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University of Cambridge > Talks.cam > Isaac Newton Institute Seminar Series > Explicit error bounds for randomized Smolyak algorithms and an application to infinite-dimensional integration

## Explicit error bounds for randomized Smolyak algorithms and an application to infinite-dimensional integrationAdd to your list(s) Download to your calendar using vCal - Michael Gnewuch (Christian-Albrechts-UniversitÃ¤t zu Kiel)
- Thursday 21 February 2019, 11:00-11:35
- Seminar Room 1, Newton Institute.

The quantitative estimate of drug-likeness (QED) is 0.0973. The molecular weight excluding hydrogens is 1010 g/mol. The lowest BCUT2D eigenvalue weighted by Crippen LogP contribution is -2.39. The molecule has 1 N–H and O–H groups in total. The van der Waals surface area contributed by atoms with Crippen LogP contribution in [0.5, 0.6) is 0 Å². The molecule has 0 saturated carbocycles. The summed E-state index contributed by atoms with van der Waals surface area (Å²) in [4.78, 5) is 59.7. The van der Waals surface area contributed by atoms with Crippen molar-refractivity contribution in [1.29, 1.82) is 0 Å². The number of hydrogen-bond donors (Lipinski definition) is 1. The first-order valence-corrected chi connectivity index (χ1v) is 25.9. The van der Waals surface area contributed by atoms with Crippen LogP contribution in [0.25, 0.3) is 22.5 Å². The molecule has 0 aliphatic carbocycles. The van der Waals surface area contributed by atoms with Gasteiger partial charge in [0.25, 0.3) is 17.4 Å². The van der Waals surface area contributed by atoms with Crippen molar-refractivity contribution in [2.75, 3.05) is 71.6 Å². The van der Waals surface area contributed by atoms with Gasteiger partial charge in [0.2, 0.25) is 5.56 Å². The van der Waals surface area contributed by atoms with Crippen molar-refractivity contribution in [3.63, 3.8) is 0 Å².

If you have a question about this talk, please contact info@newton.ac.uk. ASCW01 - Challenges in optimal recovery and hyperbolic cross approximation Smolyak's method, also known as hyperbolic cross approximation or sparse grid method, is a powerful %black box tool to tackle multivariate tensor product problems just with the help of efficient algorithms for the corresponding univariate problem. We provide upper and lower error bounds for randomized Smolyak algorithms with fully explicit dependence on the number of variables and the number of information evaluations used. The error criteria we consider are the worst-case root mean square error (the typical error criterion for randomized algorithms, often referred to as ``randomized error'') and the root mean square worst-case error (often referred to as ``worst-case error''). Randomized Smolyak algorithms can be used as building blocks for efficient methods, such as multilevel algorithms, multivariate decomposition methods or dimension-wise quadrature methods, to tackle successfully high-dimensional or even infinite-dimensional problems. As an example, we provide a very general and sharp result on infinite-dimensional integration on weighted reproducing kernel Hilbert spaces and illustrate it for the special case of weighted Korobov spaces. We explain how this result can be extended, e.g., to spaces of functions whose smooth dependence on successive variables increases (``spaces of increasing smoothness'') and to the problem of L_2-approximation (function recovery). This talk is part of the Isaac Newton Institute Seminar Series series. ## This talk is included in these lists:- All CMS events
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